Consciousness is notoriously difficult to explain. On one hand, there are facts about conscious experience--the way clarinets sound, the way lemonade tastes--that we know subjectively, from the inside. On the other hand, such facts are not readily ...
accommodated in the objective world described by science. How, after all, could the reediness of clarinets or the tartness of lemonade be predicted in advance? Central to Daniel C. Dennett's attempt to resolve this dilemma is the "heterophenomenological" method, which treats reports of introspection nontraditionally--not as evidence to be used in explaining consciousness, but as data to be explained. Using this method, Dennett argues against the myth of the Cartesian theater--the idea that consciousness can be precisely located in space or in time. To replace the Cartesian theater, he introduces his own multiple drafts model of consciousness, in which the mind is a bubbling congeries of unsupervised parallel processing. Finally, Dennett tackles the conventional philosophical questions about consciousness, taking issue not only with the traditional answers but also with the traditional methodology by which they were reached.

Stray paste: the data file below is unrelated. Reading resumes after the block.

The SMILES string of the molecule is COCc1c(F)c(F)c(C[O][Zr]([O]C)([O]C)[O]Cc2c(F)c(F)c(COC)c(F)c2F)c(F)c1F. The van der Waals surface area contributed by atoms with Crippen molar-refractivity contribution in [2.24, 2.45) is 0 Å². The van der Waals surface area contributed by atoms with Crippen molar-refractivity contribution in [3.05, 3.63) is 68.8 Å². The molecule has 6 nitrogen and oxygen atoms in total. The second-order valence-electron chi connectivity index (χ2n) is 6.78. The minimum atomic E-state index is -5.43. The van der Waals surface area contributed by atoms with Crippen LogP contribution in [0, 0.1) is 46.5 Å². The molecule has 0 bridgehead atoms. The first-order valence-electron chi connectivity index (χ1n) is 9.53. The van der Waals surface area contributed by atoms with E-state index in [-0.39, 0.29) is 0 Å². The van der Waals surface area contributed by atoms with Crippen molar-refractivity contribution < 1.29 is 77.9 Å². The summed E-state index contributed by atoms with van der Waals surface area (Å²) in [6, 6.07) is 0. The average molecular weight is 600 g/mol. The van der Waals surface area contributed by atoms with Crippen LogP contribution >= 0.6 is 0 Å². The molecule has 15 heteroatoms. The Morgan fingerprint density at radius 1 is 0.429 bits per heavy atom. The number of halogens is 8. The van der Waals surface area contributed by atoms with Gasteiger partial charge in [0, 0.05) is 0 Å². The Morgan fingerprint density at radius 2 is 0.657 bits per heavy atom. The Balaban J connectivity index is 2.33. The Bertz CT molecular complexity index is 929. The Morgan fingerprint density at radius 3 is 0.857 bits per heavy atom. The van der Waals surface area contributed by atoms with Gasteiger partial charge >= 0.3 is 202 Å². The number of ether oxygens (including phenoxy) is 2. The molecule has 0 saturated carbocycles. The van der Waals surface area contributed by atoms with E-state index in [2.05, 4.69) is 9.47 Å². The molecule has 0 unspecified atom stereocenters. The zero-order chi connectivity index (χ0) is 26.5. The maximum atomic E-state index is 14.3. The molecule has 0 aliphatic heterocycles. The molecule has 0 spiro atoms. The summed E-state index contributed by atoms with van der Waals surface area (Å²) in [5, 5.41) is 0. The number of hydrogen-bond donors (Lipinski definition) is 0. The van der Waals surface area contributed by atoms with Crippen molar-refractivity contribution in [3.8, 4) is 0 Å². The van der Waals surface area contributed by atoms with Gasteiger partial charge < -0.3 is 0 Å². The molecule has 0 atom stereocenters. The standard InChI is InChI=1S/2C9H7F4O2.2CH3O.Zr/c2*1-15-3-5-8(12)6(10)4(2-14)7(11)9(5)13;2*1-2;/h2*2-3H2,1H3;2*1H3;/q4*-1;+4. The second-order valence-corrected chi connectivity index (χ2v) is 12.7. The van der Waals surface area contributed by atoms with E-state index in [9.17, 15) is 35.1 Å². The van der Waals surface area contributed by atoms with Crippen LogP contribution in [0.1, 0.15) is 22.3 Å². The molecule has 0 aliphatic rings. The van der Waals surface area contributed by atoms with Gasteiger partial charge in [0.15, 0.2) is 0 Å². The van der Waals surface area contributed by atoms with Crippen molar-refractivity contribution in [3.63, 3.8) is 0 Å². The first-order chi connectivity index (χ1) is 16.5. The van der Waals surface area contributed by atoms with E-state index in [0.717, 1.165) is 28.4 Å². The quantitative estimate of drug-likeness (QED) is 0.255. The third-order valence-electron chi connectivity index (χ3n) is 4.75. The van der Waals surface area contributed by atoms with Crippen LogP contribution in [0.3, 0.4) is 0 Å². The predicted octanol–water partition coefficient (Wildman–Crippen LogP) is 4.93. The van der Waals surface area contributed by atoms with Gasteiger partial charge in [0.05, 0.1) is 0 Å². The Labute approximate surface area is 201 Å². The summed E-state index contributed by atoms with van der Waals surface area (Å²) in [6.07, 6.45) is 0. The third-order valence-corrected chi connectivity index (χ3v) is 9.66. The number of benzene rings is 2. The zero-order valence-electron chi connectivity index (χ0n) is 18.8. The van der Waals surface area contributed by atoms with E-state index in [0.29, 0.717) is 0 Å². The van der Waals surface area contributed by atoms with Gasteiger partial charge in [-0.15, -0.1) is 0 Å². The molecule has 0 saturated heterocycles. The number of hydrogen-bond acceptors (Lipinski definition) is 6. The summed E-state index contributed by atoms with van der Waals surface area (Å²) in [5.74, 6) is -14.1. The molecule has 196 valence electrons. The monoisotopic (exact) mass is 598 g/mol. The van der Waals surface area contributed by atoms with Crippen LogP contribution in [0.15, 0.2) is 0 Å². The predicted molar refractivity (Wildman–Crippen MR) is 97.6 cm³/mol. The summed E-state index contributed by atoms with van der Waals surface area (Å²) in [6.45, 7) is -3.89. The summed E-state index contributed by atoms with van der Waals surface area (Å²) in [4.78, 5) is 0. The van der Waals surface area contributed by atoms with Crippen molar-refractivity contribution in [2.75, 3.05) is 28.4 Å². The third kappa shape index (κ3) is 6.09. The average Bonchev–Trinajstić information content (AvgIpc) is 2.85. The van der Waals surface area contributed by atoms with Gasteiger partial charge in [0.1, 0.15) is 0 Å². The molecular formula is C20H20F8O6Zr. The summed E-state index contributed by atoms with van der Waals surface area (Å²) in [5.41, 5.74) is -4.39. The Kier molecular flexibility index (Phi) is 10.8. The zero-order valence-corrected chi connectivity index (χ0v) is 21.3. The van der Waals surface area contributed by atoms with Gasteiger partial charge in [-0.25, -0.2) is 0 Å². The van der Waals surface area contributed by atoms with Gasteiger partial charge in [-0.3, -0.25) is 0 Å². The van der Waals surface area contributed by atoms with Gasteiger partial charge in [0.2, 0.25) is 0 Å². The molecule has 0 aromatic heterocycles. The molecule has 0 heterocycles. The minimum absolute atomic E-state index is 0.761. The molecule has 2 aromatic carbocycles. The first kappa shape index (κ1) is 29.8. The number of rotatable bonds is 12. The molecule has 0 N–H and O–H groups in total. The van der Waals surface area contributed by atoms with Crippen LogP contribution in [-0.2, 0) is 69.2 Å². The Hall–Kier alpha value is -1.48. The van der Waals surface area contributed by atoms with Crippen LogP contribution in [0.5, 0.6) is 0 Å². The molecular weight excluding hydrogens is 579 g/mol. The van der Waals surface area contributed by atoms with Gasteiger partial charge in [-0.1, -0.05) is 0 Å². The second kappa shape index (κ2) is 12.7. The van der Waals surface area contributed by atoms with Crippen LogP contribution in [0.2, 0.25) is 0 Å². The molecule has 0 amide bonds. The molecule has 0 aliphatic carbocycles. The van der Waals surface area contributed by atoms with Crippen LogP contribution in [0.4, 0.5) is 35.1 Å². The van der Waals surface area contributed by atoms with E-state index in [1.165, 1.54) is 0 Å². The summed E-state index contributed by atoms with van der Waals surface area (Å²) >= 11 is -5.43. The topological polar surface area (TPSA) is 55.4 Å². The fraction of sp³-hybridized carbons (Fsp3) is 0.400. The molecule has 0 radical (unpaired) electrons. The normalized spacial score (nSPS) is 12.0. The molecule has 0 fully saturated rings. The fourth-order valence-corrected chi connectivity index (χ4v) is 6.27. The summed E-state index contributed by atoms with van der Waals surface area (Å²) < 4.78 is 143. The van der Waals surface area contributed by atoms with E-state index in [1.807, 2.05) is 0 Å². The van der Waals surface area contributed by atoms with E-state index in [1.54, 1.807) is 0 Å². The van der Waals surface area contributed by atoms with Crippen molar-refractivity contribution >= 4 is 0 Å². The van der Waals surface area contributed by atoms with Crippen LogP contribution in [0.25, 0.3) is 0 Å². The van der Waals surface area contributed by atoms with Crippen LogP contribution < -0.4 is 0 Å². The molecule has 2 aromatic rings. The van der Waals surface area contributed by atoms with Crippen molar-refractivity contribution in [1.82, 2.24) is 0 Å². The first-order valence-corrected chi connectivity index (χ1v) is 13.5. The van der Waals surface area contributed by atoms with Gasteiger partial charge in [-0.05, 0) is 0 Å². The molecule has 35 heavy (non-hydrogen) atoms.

Absolutely frustrating to read. You can draw any conclusions you want if you make the right premises. This book starts with premises that often don't seem to have any founding evidence in what we know about the science of the brain. Maybe readingAbsolutely frustrating to read. You can draw any conclusions you want if you make the right premises. This book starts with premises that often don't seem to have any founding evidence in what we know about the science of the brain. Maybe reading all philosophy is this frustrating, or maybe it is just this book....Continua Nascondi